Wordfest Online Happy Hour with Maria Konnikova

Wordfest Online Happy Hour with Maria Konnikova

Wordfest Online Happy Hour with Maria Konnikova

Jul 09 @ 5:30 PM - 6:15 PM 
Online

Join us for Wordfest's Happy Hour event with Maria Konnikova, the New York Times bestselling author of Mastermind: How To Think Like Sherlock Holmes and The Confidence Game. Pour yourself your favourite libation and watch on Wordfest.com at 5:30 PM (MT) for this conversation about her new book The Biggest Bluff: How I Learned to Pay Attention, Master Myself, and Win hosted by Wordfest's CEO & Creative Ringleader Shelley Youngblut.

The pre-show reel will begin at 5:20 PM MT. The interview will start at 5:30 PM MT. 

This event is free but if you RSVP, we'll send you easy instructions to help you get set up, as well as our unique Digital Doggie Bag after the event, sharing all the links, goodies and references that Maria and Shelley mention.

We are so grateful to Penguin Random House for making it possible for us to connect with Maria. To get a copy of The Biggest Bluff: How I Learned to Pay Attention, Master Myself, and Win, please get in touch with your local book stores (let's keep them in business!). Here are direct links to Calgary booksellers that would love to be able to deliver through curb-side pickup or to your home: 

 Owl's Nest Books | Pages On Kensington | Indigo.ca

About The Biggest Bluff: How I Learned to Pay Attention, Master Myself, and Win

It's true that Maria Konnikova had never actually played poker before and didn't even know the rules when she approached Erik Seidel, Poker Hall of Fame inductee and winner of tens of millions of dollars in earnings, and convinced him to be her mentor. But she knew her man: a famously thoughtful and broad-minded player, he was intrigued by her pitch that she wasn't interested in making money so much as learning about life. She had faced a stretch of personal bad luck, and her reflections on the role of chance had led her to a giant of game theory, who pointed her to poker as the ultimate master class in learning to distinguish between what can be controlled and what can't. And she certainly brought something to the table, including a Ph.D. in psychology and an acclaimed and growing body of work on human behaviour and how to hack it. So Seidel was in, and soon she was down the rabbit hole with him, into the wild, fiercely competitive, overwhelmingly masculine world of high-stakes Texas Hold'em, their initial end point the following year's World Series of Poker.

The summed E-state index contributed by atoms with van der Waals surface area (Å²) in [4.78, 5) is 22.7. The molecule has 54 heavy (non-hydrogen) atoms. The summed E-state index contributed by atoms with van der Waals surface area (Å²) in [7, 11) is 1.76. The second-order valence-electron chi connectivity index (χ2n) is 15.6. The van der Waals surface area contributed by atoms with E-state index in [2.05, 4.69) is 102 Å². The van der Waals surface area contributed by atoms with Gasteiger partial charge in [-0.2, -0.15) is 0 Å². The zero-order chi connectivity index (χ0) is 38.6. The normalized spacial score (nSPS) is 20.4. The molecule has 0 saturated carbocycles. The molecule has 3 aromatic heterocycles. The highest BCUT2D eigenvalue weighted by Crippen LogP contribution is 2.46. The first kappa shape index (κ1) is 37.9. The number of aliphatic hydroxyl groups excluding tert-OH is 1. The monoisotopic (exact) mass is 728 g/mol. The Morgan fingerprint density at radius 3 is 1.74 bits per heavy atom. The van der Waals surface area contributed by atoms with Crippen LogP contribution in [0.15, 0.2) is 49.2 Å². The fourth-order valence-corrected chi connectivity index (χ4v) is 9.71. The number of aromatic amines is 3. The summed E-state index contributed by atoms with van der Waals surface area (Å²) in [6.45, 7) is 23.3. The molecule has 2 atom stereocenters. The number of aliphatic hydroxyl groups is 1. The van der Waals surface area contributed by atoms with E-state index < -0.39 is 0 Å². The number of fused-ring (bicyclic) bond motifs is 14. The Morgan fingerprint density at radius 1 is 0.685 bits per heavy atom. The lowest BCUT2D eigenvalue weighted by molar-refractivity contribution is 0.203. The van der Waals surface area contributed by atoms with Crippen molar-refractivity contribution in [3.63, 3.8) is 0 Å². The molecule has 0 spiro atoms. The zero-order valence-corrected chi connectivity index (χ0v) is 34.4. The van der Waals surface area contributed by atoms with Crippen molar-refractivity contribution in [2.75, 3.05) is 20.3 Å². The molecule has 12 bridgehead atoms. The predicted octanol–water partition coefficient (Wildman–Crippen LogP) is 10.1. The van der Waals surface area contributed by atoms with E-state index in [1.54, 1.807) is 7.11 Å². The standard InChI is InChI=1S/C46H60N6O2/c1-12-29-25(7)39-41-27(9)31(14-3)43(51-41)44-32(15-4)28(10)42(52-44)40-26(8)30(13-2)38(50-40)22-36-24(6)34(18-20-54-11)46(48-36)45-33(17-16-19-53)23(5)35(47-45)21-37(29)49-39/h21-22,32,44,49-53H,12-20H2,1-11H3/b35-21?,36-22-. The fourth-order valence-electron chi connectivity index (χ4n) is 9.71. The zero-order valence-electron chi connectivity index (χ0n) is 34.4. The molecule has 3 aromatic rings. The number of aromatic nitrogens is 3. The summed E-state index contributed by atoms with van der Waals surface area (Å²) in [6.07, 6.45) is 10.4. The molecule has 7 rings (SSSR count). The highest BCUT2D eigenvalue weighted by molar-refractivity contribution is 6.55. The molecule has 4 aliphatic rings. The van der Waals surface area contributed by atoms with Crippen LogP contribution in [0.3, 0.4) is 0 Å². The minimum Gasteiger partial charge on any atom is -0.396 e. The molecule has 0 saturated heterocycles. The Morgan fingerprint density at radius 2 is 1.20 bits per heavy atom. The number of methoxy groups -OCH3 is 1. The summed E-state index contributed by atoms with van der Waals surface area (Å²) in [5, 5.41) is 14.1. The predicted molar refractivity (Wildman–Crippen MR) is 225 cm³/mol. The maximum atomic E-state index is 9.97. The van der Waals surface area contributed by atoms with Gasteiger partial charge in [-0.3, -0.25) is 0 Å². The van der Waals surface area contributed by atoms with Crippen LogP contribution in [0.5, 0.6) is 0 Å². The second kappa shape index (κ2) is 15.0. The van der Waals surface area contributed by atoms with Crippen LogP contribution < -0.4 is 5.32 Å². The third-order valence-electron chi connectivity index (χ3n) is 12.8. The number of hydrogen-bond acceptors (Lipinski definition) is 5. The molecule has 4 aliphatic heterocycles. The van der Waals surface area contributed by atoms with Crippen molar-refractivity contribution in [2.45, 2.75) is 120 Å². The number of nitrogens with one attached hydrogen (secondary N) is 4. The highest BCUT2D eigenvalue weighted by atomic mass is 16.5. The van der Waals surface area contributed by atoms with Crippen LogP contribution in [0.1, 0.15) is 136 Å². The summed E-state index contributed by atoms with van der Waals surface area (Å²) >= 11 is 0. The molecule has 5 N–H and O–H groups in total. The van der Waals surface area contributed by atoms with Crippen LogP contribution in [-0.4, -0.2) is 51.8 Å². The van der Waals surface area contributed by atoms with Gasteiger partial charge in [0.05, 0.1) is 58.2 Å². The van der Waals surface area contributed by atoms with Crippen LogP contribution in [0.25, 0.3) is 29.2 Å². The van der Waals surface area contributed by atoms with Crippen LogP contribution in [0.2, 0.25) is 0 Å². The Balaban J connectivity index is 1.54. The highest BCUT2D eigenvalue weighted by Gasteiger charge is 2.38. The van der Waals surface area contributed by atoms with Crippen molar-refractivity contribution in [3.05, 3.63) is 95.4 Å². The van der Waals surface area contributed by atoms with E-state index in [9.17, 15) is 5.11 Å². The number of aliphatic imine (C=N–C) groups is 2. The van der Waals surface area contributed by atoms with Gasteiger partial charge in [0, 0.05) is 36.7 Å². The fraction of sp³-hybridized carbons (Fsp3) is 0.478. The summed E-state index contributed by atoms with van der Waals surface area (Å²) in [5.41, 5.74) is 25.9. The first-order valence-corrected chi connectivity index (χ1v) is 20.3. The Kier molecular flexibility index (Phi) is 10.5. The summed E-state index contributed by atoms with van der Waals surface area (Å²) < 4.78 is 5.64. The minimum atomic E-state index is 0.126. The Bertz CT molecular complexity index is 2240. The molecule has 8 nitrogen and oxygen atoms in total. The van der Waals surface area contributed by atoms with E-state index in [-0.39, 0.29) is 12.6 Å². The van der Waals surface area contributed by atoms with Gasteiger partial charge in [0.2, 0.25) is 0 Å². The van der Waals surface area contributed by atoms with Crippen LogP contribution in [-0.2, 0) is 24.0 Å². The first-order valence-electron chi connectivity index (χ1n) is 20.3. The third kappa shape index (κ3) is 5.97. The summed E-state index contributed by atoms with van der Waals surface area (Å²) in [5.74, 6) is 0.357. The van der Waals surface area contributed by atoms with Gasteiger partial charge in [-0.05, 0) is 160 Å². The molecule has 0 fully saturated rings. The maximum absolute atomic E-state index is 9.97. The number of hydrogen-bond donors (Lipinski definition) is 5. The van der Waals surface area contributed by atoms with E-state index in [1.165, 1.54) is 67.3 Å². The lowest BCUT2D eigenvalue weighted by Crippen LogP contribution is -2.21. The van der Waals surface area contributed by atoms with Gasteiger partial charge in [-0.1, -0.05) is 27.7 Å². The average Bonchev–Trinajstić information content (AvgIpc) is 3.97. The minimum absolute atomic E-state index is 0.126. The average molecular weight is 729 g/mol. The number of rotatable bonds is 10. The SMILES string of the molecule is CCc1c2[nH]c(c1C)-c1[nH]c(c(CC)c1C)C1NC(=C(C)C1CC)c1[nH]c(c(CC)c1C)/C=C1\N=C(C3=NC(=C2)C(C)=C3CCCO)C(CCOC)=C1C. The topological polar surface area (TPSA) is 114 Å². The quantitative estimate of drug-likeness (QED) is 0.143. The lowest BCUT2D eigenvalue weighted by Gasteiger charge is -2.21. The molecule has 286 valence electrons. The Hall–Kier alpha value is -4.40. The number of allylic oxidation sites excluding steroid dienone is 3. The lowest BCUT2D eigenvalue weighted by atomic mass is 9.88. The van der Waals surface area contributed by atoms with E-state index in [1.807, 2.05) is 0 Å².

But then something extraordinary happened. Under Seidel's guidance, Konnikova did have many epiphanies about life that derived from her new pursuit, including how to better read, not just her opponents but far more importantly herself; how to identify what tilted her into an emotional state that got in the way of good decisions; and how to get to a place where she could accept luck for what it was, and what it wasn't. But she also began to win. And win. In a little over a year, she began making earnest money from tournaments, ultimately totalling hundreds of thousands of dollars. She won a major title, got a sponsor, and got used to being on television, and to headlines like "How one writer's book deal turned her into a professional poker player." She even learned to like Las Vegas.

But in the end, Maria Konnikova is a writer and student of human behaviour, and ultimately the point was to render her incredible journey into a container for its invaluable lessons. The biggest bluff of all, she learned, is that skill is enough. Bad cards will come our way, but keeping our focus on how we play them and not on the outcome will keep us moving through many a dark patch, until the luck once again breaks our way.

About Maria Konnikova

Maria Konnikova is the author of three books. She is a regular contributing writer for The New Yorker, and has written for The AtlanticThe New York Times, SlateThe New RepublicThe Paris ReviewThe Wall Street Journal, SalonThe Boston Globe,  Scientific American, Wired, and Smithsonian, among many other publications. Her writing has won numerous awards, including the 2019 Excellence in Science Journalism Award from the Society of Personality and Social Psychology. While researching The Biggest Bluff, Maria became an international poker champion and the winner of over $300,000 in tournament earnings. Maria also hosts the podcast The Grift from Panoply Media and is currently a visiting fellow at NYU’s School of Journalism. Her podcasting work earned her a National Magazine Award nomination in 2019. Maria graduated from Harvard University and received her PhD in Psychology from Columbia University.

Curiouser?

Articles:

  • "How to Think Under Pressure" — The Guardian
  • "How a Writer with a Ph.D. in Psychology Became a Poker Champ" -- The New York Times
  • “Maria Konnikova Parts Ways With Pokerstars Ahead Of Poker Book Launch” — Poker Industry Pro.com
  • "The Biggest Bluff with Maria Konnikova" — Pokerfuse.com
  • “Mastermind Maria Konnikova On What Poker Can Teach Us About Life Decisions” — Forward
  • "A Writer Who Learned How To Play Poker For A Book Wins £95,600 And Becomes A Professional" — Independent
  • "What Winning $250,000 at Poker Taught Me About Money" — The Cut

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